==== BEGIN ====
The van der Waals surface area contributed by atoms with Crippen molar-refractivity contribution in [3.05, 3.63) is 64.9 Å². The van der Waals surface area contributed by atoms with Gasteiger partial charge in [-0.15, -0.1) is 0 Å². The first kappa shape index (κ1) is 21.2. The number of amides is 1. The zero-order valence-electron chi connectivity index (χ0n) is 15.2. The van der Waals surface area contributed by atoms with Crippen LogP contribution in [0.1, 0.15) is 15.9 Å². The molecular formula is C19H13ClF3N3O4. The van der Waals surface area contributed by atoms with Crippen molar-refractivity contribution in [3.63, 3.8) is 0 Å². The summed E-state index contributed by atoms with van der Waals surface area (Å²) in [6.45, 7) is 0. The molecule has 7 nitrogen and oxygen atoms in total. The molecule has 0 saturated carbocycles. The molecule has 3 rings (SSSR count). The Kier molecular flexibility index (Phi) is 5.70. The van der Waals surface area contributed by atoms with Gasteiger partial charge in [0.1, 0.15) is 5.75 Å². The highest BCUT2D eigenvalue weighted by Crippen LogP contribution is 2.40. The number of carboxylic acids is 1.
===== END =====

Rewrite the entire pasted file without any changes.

The van der Waals surface area contributed by atoms with Crippen molar-refractivity contribution in [3.05, 3.63) is 64.9 Å². The van der Waals surface area contributed by atoms with Gasteiger partial charge in [-0.15, -0.1) is 0 Å². The first kappa shape index (κ1) is 21.2. The number of amides is 1. The zero-order valence-electron chi connectivity index (χ0n) is 15.2. The van der Waals surface area contributed by atoms with Crippen LogP contribution in [0.1, 0.15) is 15.9 Å². The molecular formula is C19H13ClF3N3O4. The van der Waals surface area contributed by atoms with Crippen molar-refractivity contribution in [3.63, 3.8) is 0 Å². The summed E-state index contributed by atoms with van der Waals surface area (Å²) in [6.45, 7) is 0. The molecule has 7 nitrogen and oxygen atoms in total. The molecule has 0 saturated carbocycles. The molecule has 3 rings (SSSR count). The Kier molecular flexibility index (Phi) is 5.70. The van der Waals surface area contributed by atoms with Gasteiger partial charge in [0.1, 0.15) is 5.75 Å². The highest BCUT2D eigenvalue weighted by Crippen LogP contribution is 2.40. The number of carboxylic acids is 1.